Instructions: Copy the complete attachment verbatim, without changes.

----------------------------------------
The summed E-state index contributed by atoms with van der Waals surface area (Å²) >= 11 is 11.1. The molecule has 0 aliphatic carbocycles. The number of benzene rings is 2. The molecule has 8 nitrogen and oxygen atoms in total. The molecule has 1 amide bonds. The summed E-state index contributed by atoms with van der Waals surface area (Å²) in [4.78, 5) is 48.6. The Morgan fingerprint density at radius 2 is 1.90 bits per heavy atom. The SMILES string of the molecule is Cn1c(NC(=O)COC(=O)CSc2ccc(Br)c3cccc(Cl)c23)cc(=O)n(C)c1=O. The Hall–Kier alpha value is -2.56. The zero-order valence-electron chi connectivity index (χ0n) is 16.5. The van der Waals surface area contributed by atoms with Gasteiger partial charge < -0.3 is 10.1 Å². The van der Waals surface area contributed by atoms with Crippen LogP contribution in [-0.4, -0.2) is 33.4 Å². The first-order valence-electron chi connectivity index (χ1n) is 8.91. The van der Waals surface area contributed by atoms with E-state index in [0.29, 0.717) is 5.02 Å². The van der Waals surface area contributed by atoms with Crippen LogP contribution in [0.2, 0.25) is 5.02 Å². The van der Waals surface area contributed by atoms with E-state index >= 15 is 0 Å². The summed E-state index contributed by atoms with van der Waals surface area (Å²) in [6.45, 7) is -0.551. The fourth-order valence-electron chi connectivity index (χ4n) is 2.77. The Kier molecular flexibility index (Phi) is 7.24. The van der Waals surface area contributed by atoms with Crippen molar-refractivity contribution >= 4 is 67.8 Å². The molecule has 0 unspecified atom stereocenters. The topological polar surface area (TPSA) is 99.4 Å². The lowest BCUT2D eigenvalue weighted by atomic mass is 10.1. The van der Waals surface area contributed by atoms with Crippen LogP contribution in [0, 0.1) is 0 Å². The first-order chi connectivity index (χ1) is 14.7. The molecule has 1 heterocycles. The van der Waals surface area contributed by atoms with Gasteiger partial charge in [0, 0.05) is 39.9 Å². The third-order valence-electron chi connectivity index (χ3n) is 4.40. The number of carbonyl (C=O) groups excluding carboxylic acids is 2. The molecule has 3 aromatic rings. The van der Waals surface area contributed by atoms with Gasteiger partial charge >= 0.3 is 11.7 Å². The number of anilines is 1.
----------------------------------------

The summed E-state index contributed by atoms with van der Waals surface area (Å²) >= 11 is 11.1. The molecule has 0 aliphatic carbocycles. The number of benzene rings is 2. The molecule has 8 nitrogen and oxygen atoms in total. The molecule has 1 amide bonds. The summed E-state index contributed by atoms with van der Waals surface area (Å²) in [4.78, 5) is 48.6. The Morgan fingerprint density at radius 2 is 1.90 bits per heavy atom. The SMILES string of the molecule is Cn1c(NC(=O)COC(=O)CSc2ccc(Br)c3cccc(Cl)c23)cc(=O)n(C)c1=O. The Hall–Kier alpha value is -2.56. The zero-order valence-electron chi connectivity index (χ0n) is 16.5. The van der Waals surface area contributed by atoms with Gasteiger partial charge < -0.3 is 10.1 Å². The van der Waals surface area contributed by atoms with Crippen LogP contribution in [-0.4, -0.2) is 33.4 Å². The first-order valence-electron chi connectivity index (χ1n) is 8.91. The van der Waals surface area contributed by atoms with E-state index in [0.29, 0.717) is 5.02 Å². The van der Waals surface area contributed by atoms with Crippen LogP contribution in [0.2, 0.25) is 5.02 Å². The van der Waals surface area contributed by atoms with E-state index >= 15 is 0 Å². The summed E-state index contributed by atoms with van der Waals surface area (Å²) in [6.45, 7) is -0.551. The fourth-order valence-electron chi connectivity index (χ4n) is 2.77. The Kier molecular flexibility index (Phi) is 7.24. The van der Waals surface area contributed by atoms with Crippen molar-refractivity contribution >= 4 is 67.8 Å². The molecule has 0 unspecified atom stereocenters. The topological polar surface area (TPSA) is 99.4 Å². The lowest BCUT2D eigenvalue weighted by atomic mass is 10.1. The van der Waals surface area contributed by atoms with Crippen LogP contribution in [0, 0.1) is 0 Å². The first-order chi connectivity index (χ1) is 14.7. The molecule has 1 heterocycles. The van der Waals surface area contributed by atoms with Gasteiger partial charge in [0, 0.05) is 39.9 Å². The third-order valence-electron chi connectivity index (χ3n) is 4.40. The number of carbonyl (C=O) groups excluding carboxylic acids is 2. The molecule has 3 aromatic rings. The van der Waals surface area contributed by atoms with Gasteiger partial charge >= 0.3 is 11.7 Å². The number of anilines is 1.